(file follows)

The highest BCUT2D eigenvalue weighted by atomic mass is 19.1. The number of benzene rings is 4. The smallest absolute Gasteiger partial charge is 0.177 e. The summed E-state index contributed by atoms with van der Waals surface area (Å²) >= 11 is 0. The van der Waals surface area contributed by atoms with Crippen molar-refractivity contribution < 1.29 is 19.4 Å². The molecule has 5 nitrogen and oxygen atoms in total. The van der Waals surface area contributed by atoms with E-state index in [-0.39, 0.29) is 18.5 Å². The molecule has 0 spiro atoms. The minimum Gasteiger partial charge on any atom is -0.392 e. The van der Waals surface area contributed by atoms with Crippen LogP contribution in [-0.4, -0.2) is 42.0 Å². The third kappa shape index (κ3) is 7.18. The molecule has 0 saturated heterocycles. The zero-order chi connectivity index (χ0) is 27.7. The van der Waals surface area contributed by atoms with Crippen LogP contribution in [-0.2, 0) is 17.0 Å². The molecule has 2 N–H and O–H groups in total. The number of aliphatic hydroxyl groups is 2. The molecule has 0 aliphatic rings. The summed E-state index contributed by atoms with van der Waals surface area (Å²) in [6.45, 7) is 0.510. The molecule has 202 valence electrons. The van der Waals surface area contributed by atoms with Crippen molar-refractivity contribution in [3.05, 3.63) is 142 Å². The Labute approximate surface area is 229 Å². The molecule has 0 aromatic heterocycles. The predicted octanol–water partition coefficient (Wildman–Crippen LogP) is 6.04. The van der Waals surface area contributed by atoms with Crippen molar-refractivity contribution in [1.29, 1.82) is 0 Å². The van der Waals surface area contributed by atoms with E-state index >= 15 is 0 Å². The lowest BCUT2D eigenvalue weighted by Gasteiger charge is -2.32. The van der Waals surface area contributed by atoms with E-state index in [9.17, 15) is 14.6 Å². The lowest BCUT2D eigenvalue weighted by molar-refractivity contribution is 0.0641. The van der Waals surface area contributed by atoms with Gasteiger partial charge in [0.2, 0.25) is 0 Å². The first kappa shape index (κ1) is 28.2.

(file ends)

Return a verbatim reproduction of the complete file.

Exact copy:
The highest BCUT2D eigenvalue weighted by atomic mass is 19.1. The number of benzene rings is 4. The smallest absolute Gasteiger partial charge is 0.177 e. The summed E-state index contributed by atoms with van der Waals surface area (Å²) >= 11 is 0. The van der Waals surface area contributed by atoms with Crippen molar-refractivity contribution < 1.29 is 19.4 Å². The molecule has 5 nitrogen and oxygen atoms in total. The van der Waals surface area contributed by atoms with E-state index in [-0.39, 0.29) is 18.5 Å². The molecule has 0 spiro atoms. The minimum Gasteiger partial charge on any atom is -0.392 e. The van der Waals surface area contributed by atoms with Crippen LogP contribution in [-0.4, -0.2) is 42.0 Å². The third kappa shape index (κ3) is 7.18. The molecule has 0 saturated heterocycles. The zero-order chi connectivity index (χ0) is 27.7. The van der Waals surface area contributed by atoms with Crippen LogP contribution in [-0.2, 0) is 17.0 Å². The molecule has 2 N–H and O–H groups in total. The number of aliphatic hydroxyl groups is 2. The molecule has 0 aliphatic rings. The summed E-state index contributed by atoms with van der Waals surface area (Å²) in [6.45, 7) is 0.510. The molecule has 202 valence electrons. The van der Waals surface area contributed by atoms with Crippen molar-refractivity contribution in [3.05, 3.63) is 142 Å². The Labute approximate surface area is 229 Å². The molecule has 0 aromatic heterocycles. The predicted octanol–water partition coefficient (Wildman–Crippen LogP) is 6.04. The van der Waals surface area contributed by atoms with Crippen molar-refractivity contribution in [1.29, 1.82) is 0 Å². The van der Waals surface area contributed by atoms with E-state index >= 15 is 0 Å². The lowest BCUT2D eigenvalue weighted by Gasteiger charge is -2.32. The van der Waals surface area contributed by atoms with E-state index in [9.17, 15) is 14.6 Å². The lowest BCUT2D eigenvalue weighted by molar-refractivity contribution is 0.0641. The van der Waals surface area contributed by atoms with Gasteiger partial charge in [0.2, 0.25) is 0 Å². The first kappa shape index (κ1) is 28.2.